Where is God? This question continues to drive me to search for “answers.” This weekend I saw a football game; the player scored and raised his hand toward heaven. He must think God is up there. Then, at church on Sunday, I saw people raising their hands skyward as they sang praises to God. They too must think God is up there.
Up there is old cosmology based on the cosmos as a curved dome with God enthroned above the dome. Not very incarnational—up there, out here, remote from us.
According to Paul, if we point to God, we should be pointing to our hearts:
But now it has been manifested to his holy ones,
to whom God chose to make known the riches of the glory
of this mystery among the Gentiles;
it is Christ in you, the hope for glory. (Col. 1)
Paul does slip up and revert to the old cosmology at times; however, the Christ, who danced before God even before creation flared forth, dwells within the cosmos and within us. This is the very meaning of incarnation—not up there and out here but within us, within creation as it continues to surge forth from the Creator. One of Paul’s favorite expressions is “en Christo.” Incarnation speaks to the horizontal dimension of God reconciling all things. We live and have our being in the Christ—the Risen One.
I am sure you have seen the tire commercial where the driver skillfully avoids running over the beaver. Later, the same driver on the same course slams on the brakes as a tree falls across the rod. When he gets out to see what is going on, he sees that the bridge he would have crossed is being torn away by surging flood waters. He spots the beaver who points to his heart and then toward the man—I love you. The man responds in kind. He saved the beaver and the beaver saved him.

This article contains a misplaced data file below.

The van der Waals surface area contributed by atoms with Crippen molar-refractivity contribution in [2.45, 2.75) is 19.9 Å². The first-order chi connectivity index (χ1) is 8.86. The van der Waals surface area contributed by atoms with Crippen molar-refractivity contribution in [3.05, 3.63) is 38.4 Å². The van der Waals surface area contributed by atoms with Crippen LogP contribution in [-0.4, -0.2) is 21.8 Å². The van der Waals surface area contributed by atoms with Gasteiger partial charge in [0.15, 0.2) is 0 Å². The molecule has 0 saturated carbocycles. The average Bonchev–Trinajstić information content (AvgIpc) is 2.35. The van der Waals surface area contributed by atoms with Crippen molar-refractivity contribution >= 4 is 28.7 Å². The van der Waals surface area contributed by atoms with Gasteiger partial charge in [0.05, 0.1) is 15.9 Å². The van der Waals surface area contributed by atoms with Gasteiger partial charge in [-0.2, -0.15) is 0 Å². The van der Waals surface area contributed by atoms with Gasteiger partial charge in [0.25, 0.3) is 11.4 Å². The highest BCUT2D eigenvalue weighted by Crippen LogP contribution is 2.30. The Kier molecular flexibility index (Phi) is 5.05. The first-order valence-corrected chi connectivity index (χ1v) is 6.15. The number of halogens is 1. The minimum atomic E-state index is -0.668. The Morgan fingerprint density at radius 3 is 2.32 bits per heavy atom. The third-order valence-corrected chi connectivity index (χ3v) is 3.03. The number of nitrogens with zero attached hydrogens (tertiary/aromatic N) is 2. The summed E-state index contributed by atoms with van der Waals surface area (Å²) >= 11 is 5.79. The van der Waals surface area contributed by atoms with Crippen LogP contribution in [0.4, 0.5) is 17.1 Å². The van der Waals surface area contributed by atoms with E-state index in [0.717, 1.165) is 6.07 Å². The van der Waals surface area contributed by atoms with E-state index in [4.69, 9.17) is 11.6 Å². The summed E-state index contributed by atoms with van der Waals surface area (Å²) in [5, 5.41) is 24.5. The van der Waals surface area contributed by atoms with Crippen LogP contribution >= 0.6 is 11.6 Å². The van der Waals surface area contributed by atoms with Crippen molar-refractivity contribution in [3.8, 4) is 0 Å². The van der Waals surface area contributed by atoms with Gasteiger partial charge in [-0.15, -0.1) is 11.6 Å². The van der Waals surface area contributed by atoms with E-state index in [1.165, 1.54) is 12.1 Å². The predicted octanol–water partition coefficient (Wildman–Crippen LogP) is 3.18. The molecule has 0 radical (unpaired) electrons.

Paul would have loved this commercial—God dwelling in our hearts enabling us to love one another. The Christ is incarnate in our cosmos and in our hearts. Read the wonderful hymn in Colossians:
The Son is the image of the invisible God, the firstborn over all creation. For in him all things were created: things in heaven and on earth, visible and invisible, whether thrones or powers or rulers or authorities; all things have been created through him and for him. He is before all things, and in him all things hold together. And he is the head of the body, the church; he is the beginning and the firstborn from among the dead, so that in everything he might have the supremacy. For God was pleased to have all his fullness dwell in him, and through him to reconcile to himself all things, whether things on earth or things in heaven, by making peace through his blood, shed on the cross.
My Celtic forebears imbibed this theology. Read the Lorica, the Breastplate of St. Patrick:
Christ with me, Christ before me, Christ behind me,
Christ in me, Christ beneath me, Christ above me,
Christ on my right, Christ on my left,
Christ when I lie down, Christ when I sit down,
Christ in the heart of every man who thinks of me,
Christ in the mouth of every man who speaks of me,
Christ in the eye that sees me,
Christ in the ear that hears me.
I arise today
Through a mighty strength, the invocation of the Trinity,
Through a belief in the Threeness,
Through a confession of the Oneness
Of the Creator of creation
The full text can be found at http://www.ancienttexts.org/library/celtic/ctexts/p03.html.